Nowadays, it seems everyone who has even the slightest amount of notability has published a memoir.
Whether it’s the spare to the heir of the United Kingdom, the sister of an ultra-famous pop star, a well-known former Playboy bunny or a Tumblr icon of the 2010s - it seems there’s nothing celebrities love more than the opportunity to tell the story of their life.
And thanks to the pandemic, a pause of in-person work gave those yearning to share the tales of fame and fortune the opportunity to think, reflect and write uninterrupted.
“Everyone has always thought they have a memoir in them,” Parker, 30, told The Independent. “And this was the time to make money and do it.”
Having read and reviewed more than 115 celebrity memories, Parker and Hamilton, 31, are essentially experts in the field.
Nearly once a week for the last two and half years, the two best friends have read a celebrity memoir and then discussed it on their podcast, which has garnered a fan base of pop culture, literature and comedy-loving fiends.
Hours spent immersed in celebrity thinking have given Parker the idea that celebrities are writing more memoirs because it’s an easy way to make money and remain relevant, while Hamilton said: “I think that if someone wants to really regain attention for a minute I think a book is the new direct-to-consumer Instagram caption.”
Unlike a social media post that only stays relevant for a few hours, a book is forever. It’s a permanent way for the most gossiped-about people to reclaim attention and control the narrative.
But just because everyone is, and can do it, doesn’t mean they should.
[Memoirs Drive Me] Crazy
Parker and Hamilton know firsthand how bad some memoirs can be, as not everyone has been blessed with the talent of writing.
But the two aren’t necessarily looking for impeccable sentence structure when reading celebrity memoirs. Instead, what they’re looking for is honesty, accountability and empathy from the author.
“You have to be vulnerable,” Parker said of what makes a perfect memoir. “You have to be willing to say what has happened to you and what you have done and dig deep into why are you the way you are, admit your faults, admit the things that sucked and also we need to see that you’ve done the work to be different from them.”
She cites memoirists like Viola Davis, Molly Shannon, Jennette McCurdy, and The Bella Twins as good examples of this.
Parker added: “All of the Spice Girls did a great job at having grace for one another.” She recalled how in each Spice Girls’ memoir, the women were able to reflect on their time in the world-famous girl group and understand why Geri Halliwell, “Ginger Spice”, left.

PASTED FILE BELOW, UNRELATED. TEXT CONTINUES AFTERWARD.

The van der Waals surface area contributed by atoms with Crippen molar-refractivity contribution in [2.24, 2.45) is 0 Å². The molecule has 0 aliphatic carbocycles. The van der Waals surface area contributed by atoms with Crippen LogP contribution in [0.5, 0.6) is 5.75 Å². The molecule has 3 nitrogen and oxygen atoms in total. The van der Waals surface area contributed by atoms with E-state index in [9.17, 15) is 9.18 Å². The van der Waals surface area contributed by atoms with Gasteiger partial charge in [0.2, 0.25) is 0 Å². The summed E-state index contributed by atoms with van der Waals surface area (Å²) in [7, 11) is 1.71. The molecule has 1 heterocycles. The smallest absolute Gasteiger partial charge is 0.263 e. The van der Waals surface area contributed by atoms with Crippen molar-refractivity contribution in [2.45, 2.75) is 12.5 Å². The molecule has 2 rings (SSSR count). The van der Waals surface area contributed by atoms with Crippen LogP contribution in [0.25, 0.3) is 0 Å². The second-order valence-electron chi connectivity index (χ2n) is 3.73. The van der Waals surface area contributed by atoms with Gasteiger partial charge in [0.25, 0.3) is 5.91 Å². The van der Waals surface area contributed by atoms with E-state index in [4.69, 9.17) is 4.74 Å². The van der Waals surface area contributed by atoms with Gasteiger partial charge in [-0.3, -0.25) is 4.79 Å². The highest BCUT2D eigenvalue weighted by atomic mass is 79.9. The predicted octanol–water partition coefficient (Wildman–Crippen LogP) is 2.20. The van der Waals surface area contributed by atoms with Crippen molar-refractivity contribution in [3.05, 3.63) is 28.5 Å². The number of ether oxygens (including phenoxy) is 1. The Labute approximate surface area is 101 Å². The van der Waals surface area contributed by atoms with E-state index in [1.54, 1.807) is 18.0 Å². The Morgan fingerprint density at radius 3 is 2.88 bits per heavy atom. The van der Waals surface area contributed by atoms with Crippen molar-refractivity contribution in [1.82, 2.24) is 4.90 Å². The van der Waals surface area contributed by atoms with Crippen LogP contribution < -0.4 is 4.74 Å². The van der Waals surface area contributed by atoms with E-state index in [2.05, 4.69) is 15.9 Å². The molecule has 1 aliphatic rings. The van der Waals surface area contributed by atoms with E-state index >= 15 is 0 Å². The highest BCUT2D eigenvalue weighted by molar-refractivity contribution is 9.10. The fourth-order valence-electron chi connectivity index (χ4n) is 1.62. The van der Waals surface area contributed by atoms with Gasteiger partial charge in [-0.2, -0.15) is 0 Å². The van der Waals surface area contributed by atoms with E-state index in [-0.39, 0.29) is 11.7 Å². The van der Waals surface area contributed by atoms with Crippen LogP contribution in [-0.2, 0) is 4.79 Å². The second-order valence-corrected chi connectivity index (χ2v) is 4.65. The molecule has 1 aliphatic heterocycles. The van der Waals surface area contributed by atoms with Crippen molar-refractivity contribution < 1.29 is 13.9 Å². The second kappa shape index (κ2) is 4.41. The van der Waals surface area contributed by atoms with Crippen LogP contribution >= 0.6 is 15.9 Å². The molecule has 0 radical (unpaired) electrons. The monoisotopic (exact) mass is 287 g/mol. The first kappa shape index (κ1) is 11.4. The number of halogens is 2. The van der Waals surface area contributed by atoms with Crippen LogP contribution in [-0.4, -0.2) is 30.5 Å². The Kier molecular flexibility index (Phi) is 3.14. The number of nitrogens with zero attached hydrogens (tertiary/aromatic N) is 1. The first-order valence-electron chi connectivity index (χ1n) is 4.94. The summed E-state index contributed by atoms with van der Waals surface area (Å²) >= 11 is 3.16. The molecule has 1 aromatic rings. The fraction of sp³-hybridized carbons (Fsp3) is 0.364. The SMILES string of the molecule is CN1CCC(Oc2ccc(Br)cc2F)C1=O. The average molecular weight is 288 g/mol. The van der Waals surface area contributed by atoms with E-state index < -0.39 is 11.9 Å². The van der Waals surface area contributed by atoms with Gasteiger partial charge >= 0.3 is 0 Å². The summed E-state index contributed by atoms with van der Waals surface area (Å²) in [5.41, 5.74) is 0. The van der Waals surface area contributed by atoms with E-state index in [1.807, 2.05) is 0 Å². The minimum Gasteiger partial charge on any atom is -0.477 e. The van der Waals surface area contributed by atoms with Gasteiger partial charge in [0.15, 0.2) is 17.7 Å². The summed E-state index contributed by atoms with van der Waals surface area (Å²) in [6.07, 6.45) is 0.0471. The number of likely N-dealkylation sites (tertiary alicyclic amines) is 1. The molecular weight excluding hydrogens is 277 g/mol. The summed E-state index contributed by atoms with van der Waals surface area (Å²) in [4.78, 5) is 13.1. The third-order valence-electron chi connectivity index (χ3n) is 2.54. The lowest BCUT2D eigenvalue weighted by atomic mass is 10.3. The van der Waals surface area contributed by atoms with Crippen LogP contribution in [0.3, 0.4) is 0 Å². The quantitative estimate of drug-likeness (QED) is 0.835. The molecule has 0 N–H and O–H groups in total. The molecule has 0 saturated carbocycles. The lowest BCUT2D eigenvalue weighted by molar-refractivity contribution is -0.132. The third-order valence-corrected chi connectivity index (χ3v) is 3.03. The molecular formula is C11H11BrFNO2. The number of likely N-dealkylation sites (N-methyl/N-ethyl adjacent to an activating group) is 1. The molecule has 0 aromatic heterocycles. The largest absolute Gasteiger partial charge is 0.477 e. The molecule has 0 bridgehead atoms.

Even though Halliwell’s move led to the eventual fallout of the Spice Girls.
Reversely, the two say Holly Madison, Jennifer Grey and Jamie Lynn Spears did not accomplish being empathetic or accountable in their memoirs.
“Holly Madison is a good example of someone who wasn’t able to take what happened to her and apply her pain to other people,” Parker said, noting that the former Playboy bunny seemingly did not extend the same grace to other Playboy bunnies as she did to herself.
Hamilton indicated Jamie Lynn Spears also came across as unempathetic, especially toward her older Britney Spears.
“[She’s] sitting there being like ‘my situation is really tough like my parents were controlling and walked me into a horrible situation but Britney wouldn’t listen and just behave,’” Hamilton said of Jamie Lynn Spears.
Hamilton also cited Alec Baldwin as someone who did not display accountability nor empathy for his actions. She recalled that he blamed the media for his strained relationship with his eldest daughter in his own memoir, Nevertheless.
But, for the ones that do a good job of reflecting on their lives and crafting an interesting story, more often than not, Parker and Hamilton believe it’s because they worked with a good ghostwriter - a controversial topic in the publishing industry.
“I think what we think makes the best book is a deeply collaborative process between a celebrity and a ghostwriter where you’re willing to be vulnerable, when you’re willing to really be part of the process, but you’re not writing the book,” Hamilton said.
They use Prince Harry’s ghost-written memoir Spare as a good example of a book that’s “well-written” and “very readable”.
“The worst books are ones where a celebrity just fully sits down and tries to write a book because they don’t know what stories are important, they don’t know how to organise their thoughts,” Hamilton said.